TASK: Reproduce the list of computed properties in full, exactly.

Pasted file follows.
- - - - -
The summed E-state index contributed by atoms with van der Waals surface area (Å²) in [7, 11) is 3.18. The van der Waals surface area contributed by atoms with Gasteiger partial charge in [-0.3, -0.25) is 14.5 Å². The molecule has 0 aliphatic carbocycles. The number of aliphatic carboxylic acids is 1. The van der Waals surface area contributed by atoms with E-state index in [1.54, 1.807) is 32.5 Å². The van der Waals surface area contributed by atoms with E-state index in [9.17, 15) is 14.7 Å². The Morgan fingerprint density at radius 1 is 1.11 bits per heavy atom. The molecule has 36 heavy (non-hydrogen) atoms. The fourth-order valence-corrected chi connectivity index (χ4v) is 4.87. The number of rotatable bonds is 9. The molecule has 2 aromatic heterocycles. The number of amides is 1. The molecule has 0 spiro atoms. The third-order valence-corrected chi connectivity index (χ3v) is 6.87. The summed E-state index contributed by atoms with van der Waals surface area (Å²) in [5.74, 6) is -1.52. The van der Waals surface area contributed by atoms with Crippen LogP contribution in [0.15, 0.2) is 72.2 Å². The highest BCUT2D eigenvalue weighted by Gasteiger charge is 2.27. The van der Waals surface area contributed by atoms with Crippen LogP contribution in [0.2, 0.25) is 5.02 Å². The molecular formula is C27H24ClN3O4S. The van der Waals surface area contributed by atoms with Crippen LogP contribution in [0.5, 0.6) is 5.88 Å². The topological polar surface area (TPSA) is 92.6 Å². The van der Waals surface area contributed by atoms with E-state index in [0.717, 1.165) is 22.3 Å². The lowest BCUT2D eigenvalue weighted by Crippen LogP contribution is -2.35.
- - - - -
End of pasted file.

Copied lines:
The summed E-state index contributed by atoms with van der Waals surface area (Å²) in [7, 11) is 3.18. The van der Waals surface area contributed by atoms with Gasteiger partial charge in [-0.3, -0.25) is 14.5 Å². The molecule has 0 aliphatic carbocycles. The number of aliphatic carboxylic acids is 1. The van der Waals surface area contributed by atoms with E-state index in [1.54, 1.807) is 32.5 Å². The van der Waals surface area contributed by atoms with E-state index in [9.17, 15) is 14.7 Å². The Morgan fingerprint density at radius 1 is 1.11 bits per heavy atom. The molecule has 36 heavy (non-hydrogen) atoms. The fourth-order valence-corrected chi connectivity index (χ4v) is 4.87. The number of rotatable bonds is 9. The molecule has 2 aromatic heterocycles. The number of amides is 1. The molecule has 0 spiro atoms. The third-order valence-corrected chi connectivity index (χ3v) is 6.87. The summed E-state index contributed by atoms with van der Waals surface area (Å²) in [5.74, 6) is -1.52. The van der Waals surface area contributed by atoms with Crippen LogP contribution in [0.15, 0.2) is 72.2 Å². The highest BCUT2D eigenvalue weighted by Gasteiger charge is 2.27. The van der Waals surface area contributed by atoms with Crippen LogP contribution in [0.2, 0.25) is 5.02 Å². The molecular formula is C27H24ClN3O4S. The van der Waals surface area contributed by atoms with Crippen LogP contribution in [0.5, 0.6) is 5.88 Å². The topological polar surface area (TPSA) is 92.6 Å². The van der Waals surface area contributed by atoms with E-state index in [0.717, 1.165) is 22.3 Å². The lowest BCUT2D eigenvalue weighted by Crippen LogP contribution is -2.35.